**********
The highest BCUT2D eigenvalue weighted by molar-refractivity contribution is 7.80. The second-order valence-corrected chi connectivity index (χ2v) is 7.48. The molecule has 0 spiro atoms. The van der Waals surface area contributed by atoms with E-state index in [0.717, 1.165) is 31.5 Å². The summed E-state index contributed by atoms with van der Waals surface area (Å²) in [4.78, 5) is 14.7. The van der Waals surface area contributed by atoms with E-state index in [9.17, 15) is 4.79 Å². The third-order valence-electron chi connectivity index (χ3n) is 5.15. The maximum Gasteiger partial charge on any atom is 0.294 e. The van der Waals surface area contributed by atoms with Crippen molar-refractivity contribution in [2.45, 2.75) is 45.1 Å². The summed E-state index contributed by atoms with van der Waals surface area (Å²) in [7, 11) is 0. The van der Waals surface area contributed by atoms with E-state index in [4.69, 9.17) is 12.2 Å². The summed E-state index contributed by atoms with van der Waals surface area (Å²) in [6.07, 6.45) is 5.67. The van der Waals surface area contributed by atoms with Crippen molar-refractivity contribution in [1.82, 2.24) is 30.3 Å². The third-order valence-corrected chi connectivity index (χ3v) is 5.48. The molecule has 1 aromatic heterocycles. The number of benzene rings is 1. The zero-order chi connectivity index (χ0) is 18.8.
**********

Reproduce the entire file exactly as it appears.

The highest BCUT2D eigenvalue weighted by molar-refractivity contribution is 7.80. The second-order valence-corrected chi connectivity index (χ2v) is 7.48. The molecule has 0 spiro atoms. The van der Waals surface area contributed by atoms with E-state index in [0.717, 1.165) is 31.5 Å². The summed E-state index contributed by atoms with van der Waals surface area (Å²) in [4.78, 5) is 14.7. The van der Waals surface area contributed by atoms with E-state index in [9.17, 15) is 4.79 Å². The third-order valence-electron chi connectivity index (χ3n) is 5.15. The maximum Gasteiger partial charge on any atom is 0.294 e. The van der Waals surface area contributed by atoms with Crippen molar-refractivity contribution in [2.45, 2.75) is 45.1 Å². The summed E-state index contributed by atoms with van der Waals surface area (Å²) in [7, 11) is 0. The van der Waals surface area contributed by atoms with E-state index in [4.69, 9.17) is 12.2 Å². The summed E-state index contributed by atoms with van der Waals surface area (Å²) in [6.07, 6.45) is 5.67. The van der Waals surface area contributed by atoms with Crippen molar-refractivity contribution in [1.82, 2.24) is 30.3 Å². The third-order valence-corrected chi connectivity index (χ3v) is 5.48. The molecule has 1 aromatic heterocycles. The number of benzene rings is 1. The zero-order chi connectivity index (χ0) is 18.8.